O. K. Bouwsma on Ecclesiastes (1958)

Consider the life of the professor.  He studies.  He reads.  “Of the reading of many books there is no end and much study is a weariness of the flesh.”  He talks.  He, fortune favoring, learns to understand a few things.   He teaches young people, who again, fortune favoring, learn to understand a few things.  He teaches young people who, again fortune favoring, praise him at lunch and quote his words, sometimes correctly.  They may think he’s bright.  He writes a book, or more than one book, and once more, fortune favoring, he receives a check for royalties, twice each year, invests this money in common stocks and eventually buys his wife a fur coat.  He makes his mark in knowledge, in praise, and some money.  He serves on committees.  He wins a prize.  He has his say at faculty meetings.  Once he gave a public lecture.  There was applause.  He is known as a solid citizen.  At sixty-five he says that he has had enough, and perhaps some others join him and say that they have had enough, too.  So he retires.  He grows old and dies.

Is there any special way of adapting the words of the Preacher to the life of the professor?  It is common, no doubt, and in the name of Aristotle to give special honor to the intellectual life.  What about that?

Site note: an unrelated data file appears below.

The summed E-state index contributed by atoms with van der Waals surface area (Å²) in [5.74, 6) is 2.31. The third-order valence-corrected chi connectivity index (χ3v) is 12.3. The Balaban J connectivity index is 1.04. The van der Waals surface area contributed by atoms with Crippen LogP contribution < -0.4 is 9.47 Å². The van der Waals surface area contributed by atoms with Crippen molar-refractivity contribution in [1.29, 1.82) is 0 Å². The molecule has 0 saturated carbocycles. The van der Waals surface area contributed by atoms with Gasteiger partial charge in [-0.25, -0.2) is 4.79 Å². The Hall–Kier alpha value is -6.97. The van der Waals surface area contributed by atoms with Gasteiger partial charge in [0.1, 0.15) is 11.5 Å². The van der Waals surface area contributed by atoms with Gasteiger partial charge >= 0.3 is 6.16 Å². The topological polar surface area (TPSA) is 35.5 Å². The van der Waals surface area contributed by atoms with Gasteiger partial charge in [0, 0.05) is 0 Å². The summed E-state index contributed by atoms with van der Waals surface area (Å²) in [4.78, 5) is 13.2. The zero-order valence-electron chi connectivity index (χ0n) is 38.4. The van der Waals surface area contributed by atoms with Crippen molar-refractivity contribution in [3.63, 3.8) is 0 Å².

The point of Ecclesiastes is certainly that how you go on in life seeking to achieve distinction, the immortality, you so much set your heart upon, in this world, makes no difference.  You may leave your name in the rock, but your name in the rock will mean nothing to anyone.  How you carve it, what initials you write after it, Ph. D., will not keep it alive.  The harm in your life, your mistake, your sin, does not consist in your becoming rich, or in your being famous, or in your knowing so much.  It is in your expectations, in your esteem of any one of these, in your expecting a profit.  So we are back to the original corruption.  Why should your life, your labor, serve you?  If you look upon your life in these terms, then, of course, you must see that your labor will not serve you.  Your labor can serve only greed, to make you more greedy, insatiable you.  Must you be paid for your life, which is a gift to you?

“Your life is not your own.”

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